Project description:<h4>Objective</h4>Previously generated genetic risk scores (GRSs) for type 1 diabetes (T1D) have not captured all known information at non-HLA loci or, particularly, at HLA risk loci. We aimed to more completely incorporate HLA alleles, their interactions, and recently discovered non-HLA loci into an improved T1D GRS (termed the "T1D GRS2") to better discriminate diabetes subtypes and to predict T1D in newborn screening studies.<h4>Research design and methods</h4>In 6,481 case and 9,247 control subjects from the Type 1 Diabetes Genetics Consortium, we analyzed variants associated with T1D both in the HLA region and across the genome. We modeled interactions between variants marking strongly associated HLA haplotypes and generated odds ratios to create the improved GRS, the T1D GRS2. We validated our findings in UK Biobank. We assessed the impact of the T1D GRS2 in newborn screening and diabetes classification and sought to provide a framework for comparison with previous scores.<h4>Results</h4>The T1D GRS2 used 67 single nucleotide polymorphisms (SNPs) and accounted for interactions between 18 HLA DR-DQ haplotype combinations. The T1D GRS2 was highly discriminative for all T1D (area under the curve [AUC] 0.92; <i>P</i> < 0.0001 vs. older scores) and even more discriminative for early-onset T1D (AUC 0.96). In simulated newborn screening, the T1D GRS2 was nearly twice as efficient as HLA genotyping alone and 50% better than current genetic scores in general population T1D prediction.<h4>Conclusions</h4>An improved T1D GRS, the T1D GRS2, is highly useful for classifying adult incident diabetes type and improving newborn screening. Given the cost-effectiveness of SNP genotyping, this approach has great clinical and research potential in T1D.
Project description:BACKGROUND/HYPOTHESIS: HLA, INS, PTPN22 and CTLA4 are considered to be confirmed type 1 diabetes susceptibility genes. HLA, PTPN22 and CTLA4 are known to be involved in immune regulation. Few studies have systematically investigated the joint effect of multiple genetic variants. We evaluated joint effects of the four established genes on the risk of childhood-onset type 1 diabetes. METHODS: We genotyped 421 nuclear families, 1,331 patients and 1,625 controls for polymorphisms of HLA-DRB1, -DQA1 and -DQB1, the insulin gene (INS, -23 HphI), CTLA4 (JO27_1) and PTPN22 (Arg620Trp). RESULTS: The joint effect of HLA and PTPN22 on type 1 diabetes risk was significantly less than multiplicative in the case-control data, but a multiplicative model could not be rejected in the trio data. All other two-way gene-gene interactions fitted multiplicative models. The high-risk HLA genotype conferred a very high risk of type 1 diabetes (OR 20.6, using the neutral-risk HLA genotype as reference). When including also intermediate-risk HLA genotypes together with risk genotypes at the three non-HLA loci, the joint odds ratio was 61 (using non-risk genotypes at all loci as reference). CONCLUSION: Most established susceptibility genes seem to act approximately multiplicatively with other loci on the risk of disease except for the joint effect of HLA and PTPN22. The joint effect of multiple susceptibility loci conferred a very high risk of type 1 diabetes, but applies to a very small proportion of the general population. Using multiple susceptibility genotypes compared with HLA genotype alone seemed to influence the prediction of disease only marginally.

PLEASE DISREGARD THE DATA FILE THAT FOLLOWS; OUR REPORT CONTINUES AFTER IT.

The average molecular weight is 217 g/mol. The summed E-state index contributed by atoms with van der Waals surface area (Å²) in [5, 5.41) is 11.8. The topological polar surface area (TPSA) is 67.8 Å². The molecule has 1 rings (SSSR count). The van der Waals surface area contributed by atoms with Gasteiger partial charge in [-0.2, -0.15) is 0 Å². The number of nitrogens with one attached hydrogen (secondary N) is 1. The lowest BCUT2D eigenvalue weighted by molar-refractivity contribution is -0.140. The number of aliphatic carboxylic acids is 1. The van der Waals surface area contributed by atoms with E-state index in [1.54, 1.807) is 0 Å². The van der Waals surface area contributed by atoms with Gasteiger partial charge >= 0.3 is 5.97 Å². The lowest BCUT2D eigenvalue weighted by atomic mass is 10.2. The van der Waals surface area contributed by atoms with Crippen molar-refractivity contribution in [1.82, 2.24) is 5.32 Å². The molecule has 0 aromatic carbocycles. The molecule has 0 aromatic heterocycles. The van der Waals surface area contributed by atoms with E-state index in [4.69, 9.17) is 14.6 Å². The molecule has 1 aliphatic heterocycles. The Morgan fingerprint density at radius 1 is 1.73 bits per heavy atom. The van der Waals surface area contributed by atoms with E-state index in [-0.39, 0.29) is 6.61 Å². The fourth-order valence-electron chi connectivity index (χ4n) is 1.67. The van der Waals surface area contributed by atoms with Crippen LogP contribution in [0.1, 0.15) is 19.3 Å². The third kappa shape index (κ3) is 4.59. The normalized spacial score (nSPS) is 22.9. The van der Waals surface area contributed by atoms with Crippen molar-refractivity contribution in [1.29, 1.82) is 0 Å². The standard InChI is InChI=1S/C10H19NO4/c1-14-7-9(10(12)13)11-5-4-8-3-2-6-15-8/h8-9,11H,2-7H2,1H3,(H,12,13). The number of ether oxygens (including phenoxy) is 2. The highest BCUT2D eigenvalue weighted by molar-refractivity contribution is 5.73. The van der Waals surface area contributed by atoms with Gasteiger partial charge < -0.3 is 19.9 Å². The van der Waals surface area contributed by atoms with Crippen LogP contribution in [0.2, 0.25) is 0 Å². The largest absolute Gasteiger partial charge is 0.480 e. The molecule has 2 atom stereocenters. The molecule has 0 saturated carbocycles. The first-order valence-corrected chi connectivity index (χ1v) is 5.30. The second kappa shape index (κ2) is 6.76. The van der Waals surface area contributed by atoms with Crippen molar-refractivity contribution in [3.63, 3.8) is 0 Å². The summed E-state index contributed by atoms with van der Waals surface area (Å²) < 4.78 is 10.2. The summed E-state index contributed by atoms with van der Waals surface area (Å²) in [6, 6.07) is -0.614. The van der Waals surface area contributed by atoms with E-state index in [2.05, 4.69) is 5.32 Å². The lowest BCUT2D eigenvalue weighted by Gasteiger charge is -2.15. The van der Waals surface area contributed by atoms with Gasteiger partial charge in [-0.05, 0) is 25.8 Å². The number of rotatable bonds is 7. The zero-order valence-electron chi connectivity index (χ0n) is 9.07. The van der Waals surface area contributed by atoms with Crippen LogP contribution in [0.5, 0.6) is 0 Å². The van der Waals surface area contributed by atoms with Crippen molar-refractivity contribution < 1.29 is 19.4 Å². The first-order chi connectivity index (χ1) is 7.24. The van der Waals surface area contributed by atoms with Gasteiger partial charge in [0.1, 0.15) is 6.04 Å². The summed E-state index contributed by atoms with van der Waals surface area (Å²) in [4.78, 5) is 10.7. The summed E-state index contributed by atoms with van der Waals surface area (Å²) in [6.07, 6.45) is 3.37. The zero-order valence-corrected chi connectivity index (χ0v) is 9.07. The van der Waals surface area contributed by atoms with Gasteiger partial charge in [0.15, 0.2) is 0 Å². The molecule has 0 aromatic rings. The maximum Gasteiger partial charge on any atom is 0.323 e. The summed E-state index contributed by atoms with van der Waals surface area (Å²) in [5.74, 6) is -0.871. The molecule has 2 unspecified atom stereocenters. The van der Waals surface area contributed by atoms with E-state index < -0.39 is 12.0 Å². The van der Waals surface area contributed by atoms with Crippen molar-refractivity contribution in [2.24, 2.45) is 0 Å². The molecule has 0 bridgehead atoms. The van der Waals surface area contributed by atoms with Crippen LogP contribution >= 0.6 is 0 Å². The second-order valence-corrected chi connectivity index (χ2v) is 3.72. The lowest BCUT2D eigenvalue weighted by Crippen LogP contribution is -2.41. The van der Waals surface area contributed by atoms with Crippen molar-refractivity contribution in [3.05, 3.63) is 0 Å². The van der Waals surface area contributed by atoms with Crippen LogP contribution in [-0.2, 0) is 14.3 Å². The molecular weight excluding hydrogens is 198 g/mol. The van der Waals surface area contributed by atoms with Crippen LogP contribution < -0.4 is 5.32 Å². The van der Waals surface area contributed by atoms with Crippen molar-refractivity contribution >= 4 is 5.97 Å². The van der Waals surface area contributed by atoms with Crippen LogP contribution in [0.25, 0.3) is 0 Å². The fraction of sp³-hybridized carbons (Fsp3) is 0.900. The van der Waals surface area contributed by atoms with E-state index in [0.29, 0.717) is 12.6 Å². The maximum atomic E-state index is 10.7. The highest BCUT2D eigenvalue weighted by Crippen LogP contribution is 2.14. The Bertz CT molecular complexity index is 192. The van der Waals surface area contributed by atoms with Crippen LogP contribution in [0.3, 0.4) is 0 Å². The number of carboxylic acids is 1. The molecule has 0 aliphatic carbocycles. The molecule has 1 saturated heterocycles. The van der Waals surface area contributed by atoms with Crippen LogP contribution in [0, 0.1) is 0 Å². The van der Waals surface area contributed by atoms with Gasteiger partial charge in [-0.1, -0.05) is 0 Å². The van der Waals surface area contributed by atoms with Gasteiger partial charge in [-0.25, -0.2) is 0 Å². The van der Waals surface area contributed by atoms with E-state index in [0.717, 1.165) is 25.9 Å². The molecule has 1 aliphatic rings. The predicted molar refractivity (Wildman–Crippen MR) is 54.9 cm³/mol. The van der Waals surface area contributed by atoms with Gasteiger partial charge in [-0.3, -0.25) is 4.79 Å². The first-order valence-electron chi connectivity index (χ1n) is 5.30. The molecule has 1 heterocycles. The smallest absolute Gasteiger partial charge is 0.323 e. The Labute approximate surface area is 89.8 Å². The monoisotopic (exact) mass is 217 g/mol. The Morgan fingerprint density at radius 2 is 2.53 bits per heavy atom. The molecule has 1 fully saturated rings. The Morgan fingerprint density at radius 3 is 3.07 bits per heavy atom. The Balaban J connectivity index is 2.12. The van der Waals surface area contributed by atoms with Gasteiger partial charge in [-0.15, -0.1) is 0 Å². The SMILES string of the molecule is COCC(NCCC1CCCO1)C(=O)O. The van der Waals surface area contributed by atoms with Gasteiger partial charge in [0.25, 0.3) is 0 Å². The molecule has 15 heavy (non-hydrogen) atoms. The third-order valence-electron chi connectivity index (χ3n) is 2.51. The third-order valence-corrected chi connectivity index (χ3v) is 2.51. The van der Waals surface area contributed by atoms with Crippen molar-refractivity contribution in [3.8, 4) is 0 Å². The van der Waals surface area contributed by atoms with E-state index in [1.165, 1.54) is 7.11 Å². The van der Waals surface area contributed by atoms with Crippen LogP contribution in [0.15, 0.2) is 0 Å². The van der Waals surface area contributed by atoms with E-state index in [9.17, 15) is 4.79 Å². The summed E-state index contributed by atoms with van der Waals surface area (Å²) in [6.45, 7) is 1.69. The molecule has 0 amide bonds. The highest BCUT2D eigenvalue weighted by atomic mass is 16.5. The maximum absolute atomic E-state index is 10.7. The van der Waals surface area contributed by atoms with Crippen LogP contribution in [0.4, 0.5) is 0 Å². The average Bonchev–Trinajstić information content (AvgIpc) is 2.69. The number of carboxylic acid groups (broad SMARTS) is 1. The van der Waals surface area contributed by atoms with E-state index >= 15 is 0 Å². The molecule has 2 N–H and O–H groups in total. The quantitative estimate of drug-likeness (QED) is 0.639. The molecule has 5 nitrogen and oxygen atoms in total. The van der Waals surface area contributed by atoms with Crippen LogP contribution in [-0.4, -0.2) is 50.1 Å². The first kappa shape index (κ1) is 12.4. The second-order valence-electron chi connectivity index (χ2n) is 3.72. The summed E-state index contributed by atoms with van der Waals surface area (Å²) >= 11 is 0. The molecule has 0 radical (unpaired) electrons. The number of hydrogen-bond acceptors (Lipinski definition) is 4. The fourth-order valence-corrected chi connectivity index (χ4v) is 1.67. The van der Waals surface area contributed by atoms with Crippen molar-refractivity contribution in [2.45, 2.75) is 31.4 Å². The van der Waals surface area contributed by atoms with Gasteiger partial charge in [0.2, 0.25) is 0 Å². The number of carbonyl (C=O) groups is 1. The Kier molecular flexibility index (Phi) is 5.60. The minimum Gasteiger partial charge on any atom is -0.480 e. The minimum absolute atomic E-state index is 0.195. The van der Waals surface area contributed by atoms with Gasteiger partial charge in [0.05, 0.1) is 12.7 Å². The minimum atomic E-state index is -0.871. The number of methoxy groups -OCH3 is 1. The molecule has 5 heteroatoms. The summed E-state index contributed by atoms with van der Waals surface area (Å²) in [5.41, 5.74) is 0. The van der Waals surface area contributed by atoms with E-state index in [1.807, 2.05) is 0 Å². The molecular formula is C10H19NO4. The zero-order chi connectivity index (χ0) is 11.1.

Project description:Chronic kidney disease (CKD) is a global health problem with a genetic component. Genome-wide association studies have identified variants associated with specific CKD etiologies, but their genetic overlap has not been well studied. This study examined SNP associations across different CKD etiologies and CKD stages using data from 5,034 CKD patients of the German Chronic Kidney Disease study. In addition to confirming known associations, a systemic lupus erythematosus-associated risk variant at TNXB was also associated with CKD attributed to type 1 diabetes (p?=?2.5?×?10-7), a membranous nephropathy-associated variant at HLA-DQA1 was also associated with CKD attributed to systemic lupus erythematosus (p?=?5.9?×?10-6), and an IgA risk variant at HLA-DRB1 was associated with both CKD attributed to granulomatosis with polyangiitis (p?=?2.0?×?10-4) and to type 1 diabetes (p?=?4.6?×?10-11). Associations were independent of additional risk variants in the respective genetic regions. Evaluation of CKD stage showed a significant association of the UMOD risk variant, previously identified in population-based studies for association with kidney function, for advanced (stage ?G3b) compared to early-stage CKD (?stage G2). Shared genetic associations across CKD etiologies and stages highlight the role of the immune response in CKD. Association studies with detailed information on CKD etiology can reveal shared genetic risk variants.